High school sports may return this fall in Alabama. See the plans.

Photo from AHSAA

New guidelines have been provided by the Alabama High School Athletic Association for games that take place this fall. Decisions regarding participation are up to each individual school/district but should they decide to participate schools will need to follow the new AHSAA guidelines.

On Wednesday, the Alabama High School Athletic Association Central Board of Control approved the AHSAA’s Return to Play ‘Best Practices’ recommended guidelines and reaffirmed plans to start fall sports on time. 

Fall sports teams, such as football, volleyball, cross country, swimming and diving have the option to begin fall workouts for acclimation purposes and tryouts on July 27. Schools not choosing that option may start fall practice on August 3.

The first games and contests can begin as early as August 20.

Return to Play ‘Best Practices’

Photo from AHSAA Facebook page

To help ensure everyone’s safety, AHSAA released the Return to Play ‘Best Practices’ guidelines on Thursday. 

The guidance document was developed in consultation with the NCAA, National Federation of High School Athletic Associations, and Alabama Department of Public Health (ADPH). 

“This document is not a final document.  It is going to be a fluid document that will be updated constantly by the Alabama Department of Public Health and other governing officials,” said Denise Ainsworth, AHSAA Assistant Director.

 The new Best Practices guidelines attempt to address as many scenarios as possible to safely play the games.

Some of the key components include:

  • Mitigation Strategies from the ADPH – administrators and coaches will be following the state public health mitigation strategies along with guidelines from the CDC, Alabama State Department of Education.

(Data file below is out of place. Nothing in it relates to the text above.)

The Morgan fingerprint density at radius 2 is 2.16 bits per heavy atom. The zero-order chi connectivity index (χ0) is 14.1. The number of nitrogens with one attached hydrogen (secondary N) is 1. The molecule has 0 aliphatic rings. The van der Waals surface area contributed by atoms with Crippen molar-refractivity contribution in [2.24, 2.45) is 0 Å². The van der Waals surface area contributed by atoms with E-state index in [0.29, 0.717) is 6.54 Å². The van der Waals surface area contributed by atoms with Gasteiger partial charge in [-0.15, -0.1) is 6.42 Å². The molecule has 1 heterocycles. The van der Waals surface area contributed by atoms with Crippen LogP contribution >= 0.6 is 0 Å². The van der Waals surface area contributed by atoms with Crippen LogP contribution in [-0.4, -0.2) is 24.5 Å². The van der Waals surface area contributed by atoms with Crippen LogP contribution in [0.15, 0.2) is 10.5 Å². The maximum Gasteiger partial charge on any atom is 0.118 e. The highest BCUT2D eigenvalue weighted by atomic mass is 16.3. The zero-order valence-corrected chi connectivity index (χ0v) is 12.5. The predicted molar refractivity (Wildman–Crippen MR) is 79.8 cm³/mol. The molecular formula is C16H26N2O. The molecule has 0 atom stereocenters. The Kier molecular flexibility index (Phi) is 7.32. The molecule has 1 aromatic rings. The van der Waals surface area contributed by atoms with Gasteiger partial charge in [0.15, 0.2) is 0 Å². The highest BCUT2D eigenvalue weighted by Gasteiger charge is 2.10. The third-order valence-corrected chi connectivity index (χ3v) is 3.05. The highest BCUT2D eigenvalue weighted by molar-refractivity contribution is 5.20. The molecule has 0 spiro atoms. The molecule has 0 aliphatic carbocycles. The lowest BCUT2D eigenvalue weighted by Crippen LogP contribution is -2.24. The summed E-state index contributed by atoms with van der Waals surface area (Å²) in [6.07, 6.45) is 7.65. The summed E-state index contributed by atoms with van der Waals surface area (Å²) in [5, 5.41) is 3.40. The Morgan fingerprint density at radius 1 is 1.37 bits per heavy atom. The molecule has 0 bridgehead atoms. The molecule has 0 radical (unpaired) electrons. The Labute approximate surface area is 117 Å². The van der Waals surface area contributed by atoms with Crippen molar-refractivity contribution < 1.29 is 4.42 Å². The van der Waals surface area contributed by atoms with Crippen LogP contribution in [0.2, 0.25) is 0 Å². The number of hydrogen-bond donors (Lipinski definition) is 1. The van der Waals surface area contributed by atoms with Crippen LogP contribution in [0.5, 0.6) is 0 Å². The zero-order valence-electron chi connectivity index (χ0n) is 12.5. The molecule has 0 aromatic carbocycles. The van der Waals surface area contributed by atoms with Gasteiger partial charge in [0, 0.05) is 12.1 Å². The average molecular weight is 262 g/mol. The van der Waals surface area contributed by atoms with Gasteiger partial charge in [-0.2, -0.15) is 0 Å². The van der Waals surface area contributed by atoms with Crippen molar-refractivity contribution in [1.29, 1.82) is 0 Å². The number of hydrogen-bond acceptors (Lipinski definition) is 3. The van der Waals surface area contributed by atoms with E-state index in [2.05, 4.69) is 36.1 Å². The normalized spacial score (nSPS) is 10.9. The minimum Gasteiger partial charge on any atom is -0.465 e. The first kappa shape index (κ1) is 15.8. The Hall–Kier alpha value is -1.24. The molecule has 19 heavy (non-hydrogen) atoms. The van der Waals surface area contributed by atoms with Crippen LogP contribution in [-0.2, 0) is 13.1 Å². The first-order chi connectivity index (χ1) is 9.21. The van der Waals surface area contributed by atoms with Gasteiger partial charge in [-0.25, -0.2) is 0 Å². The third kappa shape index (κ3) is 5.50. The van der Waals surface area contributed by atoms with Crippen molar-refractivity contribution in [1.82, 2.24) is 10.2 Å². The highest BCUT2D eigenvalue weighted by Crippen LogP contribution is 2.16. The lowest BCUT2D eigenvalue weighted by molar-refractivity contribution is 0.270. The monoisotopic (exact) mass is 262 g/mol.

• Rule modifications for fall sports – AHSAA has passed rules in each fall sport that will encourage social distancing and other mitigation strategies. The rules can be found – HERE
  • Ticketing – AHSAA  offers a ticketless platform option for schools.
  • Transportation – The local school system and school administration may determine the safest way to travel to and from contests in accordance with CDC, ADPH, and ALSDE guidelines.
  • Game Day & Event Management – All game day personnel involved in the athletic event should be screened prior to working the event. All decisions concerning spectators, student sections, stadium seating, etc., are under the guidance of home management and should be in accordance with CDC, ADPH, and local health guidelines.
  • Auxiliary Participants – Student groups such as marching bands, cheerleaders, drill teams, and any other school groups may attend and perform at games or contests if the local school/district approves.
AHSAA July 23 News Conference

The AHSAA is encouraging families and fans to watch the athletic events on the NFHS Network, a live streaming online service which enables people to view the games in the comfort of their homes.

Schools that have opted to open the school year virtually can still field athletic teams. They can also decide not to participate in athletics without penalty.

On page 9-11, in  AHSAA’s ‘Return to Play ‘Best Practices’ document is a frequently asked questions section.

Flexibility 

Photo from AHSAA

Recognizing that some communities in Alabama have been hit harder by the COVID-19 outbreak than others, AHSAA Executive Director Steve Savarese stressed that it is important to be flexible.

“We understand schools may have to start and stop, delay or play at a later date or schedule and reschedule.  But schools will have the autonomy of when to allow their teams to participate. We all realize there is not a one size fits all solution to this health conundrum.

I am thankful to the board for providing the flexibility for students to have some semblance of fall activities. 

That’s why it is essential everyone does their part to mitigate the risk of the virus. Enabling our students to have as normal a childhood as possible.”

Stay Tuned

Keep checking back with Bham Now on this important community topic.  Meanwhile, visit the AHSAA website and learn more about their plans to keep everyone safe and healthy.

  • Longtime conservationist. Former Executive Director at the Alabama Environmental Council and Wild South. Publisher of the Bama Environmental News for more than 18 years. Career highlights include playing an active role in the creation of Alabama's Forever Wild program, Little River Canyon National Preserve, Dugger Mountain Wilderness, preservation of special places throughout the East through the Wilderness Society and the strengthening (making more stringent) the state of Alabama's cancer risk and mercury standards.